More New and Used
from Private Sellers
Usually Ships in 2-3 Business Days
Starting at $5.97
Questions About This Book?
Why should I rent this book?
Renting is easy, fast, and cheap! Renting from eCampus.com can save you hundreds of dollars compared to the cost of new or used books each semester. At the end of the semester, simply ship the book back to us with a free UPS shipping label! No need to worry about selling it back.
How do rental returns work?
Returning books is as easy as possible. As your rental due date approaches, we will email you several courtesy reminders. When you are ready to return, you can print a free UPS shipping label from our website at any time. Then, just return the book to your UPS driver or any staffed UPS location. You can even use the same box we shipped it in!
What version or edition is this?
This is the Reprint edition with a publication date of 4/30/2006.
What is included with this book?
- The Used copy of this book is not guaranteed to include any supplemental materials. Typically, only the book itself is included.
- The Rental copy of this book is not guaranteed to include any supplemental materials. You may receive a brand new copy, but typically, only the book itself.
Like Huck's raft, the experience of American childhood has been both adventurous and terrifying. For more than three centuries, adults have agonized over raising children while children have followed their own paths to development and expression. Now, Steven Mintz gives us the first comprehensive history of American childhood encompassing both the child's and the adult's tumultuous early years of life. Underscoring diversity through time and across regions, Mintz traces the transformation of children from the sinful creatures perceived by Puritans to the productive workers of nineteenth-century farms and factories, from the cosseted cherubs of the Victorian era to the confident consumers of our own. He explores their role in revolutionary upheaval, westward expansion, industrial growth, wartime mobilization, and the modern welfare state. Revealing the harsh realities of children's lives through history--the rigors of physical labor, the fear of chronic ailments, the heartbreak of premature death--he also acknowledges the freedom children once possessed to discover their world as well as themselves. Whether at work or play, at home or school, the transition from childhood to adulthood has required generations of Americans to tackle tremendously difficult challenges. Today, adults impose ever-increasing demands on the young for self-discipline, cognitive development, and academic achievement, even as the influence of the mass media and consumer culture has grown. With a nod to the past, Mintz revisits an alternative to the goal-driven realities of contemporary childhood. An odyssey of psychological self-discovery and growth, this book suggests a vision of childhood that embraces risk and freedom--like the daring adventure on Huck's raft.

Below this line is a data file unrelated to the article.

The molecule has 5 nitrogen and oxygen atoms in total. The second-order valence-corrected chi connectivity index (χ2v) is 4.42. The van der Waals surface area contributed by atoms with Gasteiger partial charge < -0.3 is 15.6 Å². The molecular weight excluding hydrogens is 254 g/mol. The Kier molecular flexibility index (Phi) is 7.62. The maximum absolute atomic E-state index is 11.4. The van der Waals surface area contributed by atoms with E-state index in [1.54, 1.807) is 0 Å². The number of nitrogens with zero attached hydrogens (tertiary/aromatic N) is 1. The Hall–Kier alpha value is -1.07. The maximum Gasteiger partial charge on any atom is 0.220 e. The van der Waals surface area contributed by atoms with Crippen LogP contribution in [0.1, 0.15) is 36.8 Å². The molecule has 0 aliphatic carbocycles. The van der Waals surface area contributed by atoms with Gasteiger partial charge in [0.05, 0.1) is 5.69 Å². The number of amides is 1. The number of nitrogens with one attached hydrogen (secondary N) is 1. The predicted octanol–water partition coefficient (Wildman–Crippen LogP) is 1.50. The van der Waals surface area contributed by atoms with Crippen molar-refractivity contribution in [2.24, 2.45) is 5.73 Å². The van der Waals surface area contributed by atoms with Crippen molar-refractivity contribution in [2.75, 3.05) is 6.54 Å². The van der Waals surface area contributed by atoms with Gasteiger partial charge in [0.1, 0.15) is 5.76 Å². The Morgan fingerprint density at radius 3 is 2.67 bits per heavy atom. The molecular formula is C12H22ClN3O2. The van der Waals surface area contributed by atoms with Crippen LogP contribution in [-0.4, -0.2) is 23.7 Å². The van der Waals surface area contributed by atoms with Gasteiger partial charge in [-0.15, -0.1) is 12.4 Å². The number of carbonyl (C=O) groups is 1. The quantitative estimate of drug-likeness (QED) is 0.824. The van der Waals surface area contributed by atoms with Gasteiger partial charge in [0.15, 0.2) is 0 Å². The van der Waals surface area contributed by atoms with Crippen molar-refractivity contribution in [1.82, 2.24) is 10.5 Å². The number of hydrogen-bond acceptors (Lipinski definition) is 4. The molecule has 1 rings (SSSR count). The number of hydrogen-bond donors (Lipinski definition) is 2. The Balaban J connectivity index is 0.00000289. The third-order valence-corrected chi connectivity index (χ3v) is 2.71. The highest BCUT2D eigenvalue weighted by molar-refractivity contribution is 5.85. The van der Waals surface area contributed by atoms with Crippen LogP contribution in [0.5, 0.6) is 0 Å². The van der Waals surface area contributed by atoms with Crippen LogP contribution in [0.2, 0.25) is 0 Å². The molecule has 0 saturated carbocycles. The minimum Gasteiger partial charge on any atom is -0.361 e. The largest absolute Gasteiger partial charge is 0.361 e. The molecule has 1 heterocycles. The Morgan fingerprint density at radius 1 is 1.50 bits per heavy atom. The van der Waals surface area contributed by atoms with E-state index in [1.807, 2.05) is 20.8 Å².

Steven Mintz is John and Rebecca Moores Professor of History at the University of Houston
Table of Contents
|10 New to the Promised Land||200||(13)|
|11 Revolt of Modern Youth||213||(20)|
|12 Coming of Age in the Great Depression||233||(21)|
|13 Mobilizing Children for World War II||254||(21)|
|14 In Pursuit of the Perfect Childhood||275||(35)|
|16 Parental Panics and the Reshaping of Childhood||335||(37)|
|17 The Unfinished Century of the Child||372||(15)|